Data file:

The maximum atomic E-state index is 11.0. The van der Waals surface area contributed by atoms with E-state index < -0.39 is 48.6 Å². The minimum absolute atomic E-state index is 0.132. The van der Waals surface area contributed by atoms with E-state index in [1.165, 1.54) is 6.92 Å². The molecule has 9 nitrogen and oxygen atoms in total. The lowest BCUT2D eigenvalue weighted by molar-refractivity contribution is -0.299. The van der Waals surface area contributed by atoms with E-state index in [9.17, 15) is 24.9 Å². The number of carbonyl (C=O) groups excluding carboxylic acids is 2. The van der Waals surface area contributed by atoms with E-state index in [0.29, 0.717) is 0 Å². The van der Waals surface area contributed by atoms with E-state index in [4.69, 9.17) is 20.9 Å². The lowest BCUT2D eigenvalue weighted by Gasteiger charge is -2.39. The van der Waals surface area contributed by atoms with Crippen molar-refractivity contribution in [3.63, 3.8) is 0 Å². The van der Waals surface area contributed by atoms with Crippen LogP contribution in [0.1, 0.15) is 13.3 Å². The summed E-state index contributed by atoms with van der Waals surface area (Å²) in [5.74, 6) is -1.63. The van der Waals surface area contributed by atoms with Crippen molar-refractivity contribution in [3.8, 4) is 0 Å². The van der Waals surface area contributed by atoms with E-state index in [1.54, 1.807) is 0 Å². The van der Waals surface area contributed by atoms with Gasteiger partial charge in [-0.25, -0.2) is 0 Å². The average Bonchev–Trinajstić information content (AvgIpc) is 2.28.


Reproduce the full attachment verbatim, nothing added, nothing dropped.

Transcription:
The maximum atomic E-state index is 11.0. The van der Waals surface area contributed by atoms with E-state index < -0.39 is 48.6 Å². The minimum absolute atomic E-state index is 0.132. The van der Waals surface area contributed by atoms with E-state index in [1.165, 1.54) is 6.92 Å². The molecule has 9 nitrogen and oxygen atoms in total. The lowest BCUT2D eigenvalue weighted by molar-refractivity contribution is -0.299. The van der Waals surface area contributed by atoms with E-state index in [9.17, 15) is 24.9 Å². The number of carbonyl (C=O) groups excluding carboxylic acids is 2. The van der Waals surface area contributed by atoms with E-state index in [0.29, 0.717) is 0 Å². The van der Waals surface area contributed by atoms with E-state index in [4.69, 9.17) is 20.9 Å². The lowest BCUT2D eigenvalue weighted by Gasteiger charge is -2.39. The van der Waals surface area contributed by atoms with Crippen molar-refractivity contribution in [3.63, 3.8) is 0 Å². The van der Waals surface area contributed by atoms with Crippen LogP contribution in [0.1, 0.15) is 13.3 Å². The summed E-state index contributed by atoms with van der Waals surface area (Å²) in [5.74, 6) is -1.63. The van der Waals surface area contributed by atoms with Crippen molar-refractivity contribution in [3.8, 4) is 0 Å². The van der Waals surface area contributed by atoms with E-state index in [1.54, 1.807) is 0 Å². The van der Waals surface area contributed by atoms with Gasteiger partial charge in [-0.25, -0.2) is 0 Å². The average Bonchev–Trinajstić information content (AvgIpc) is 2.28.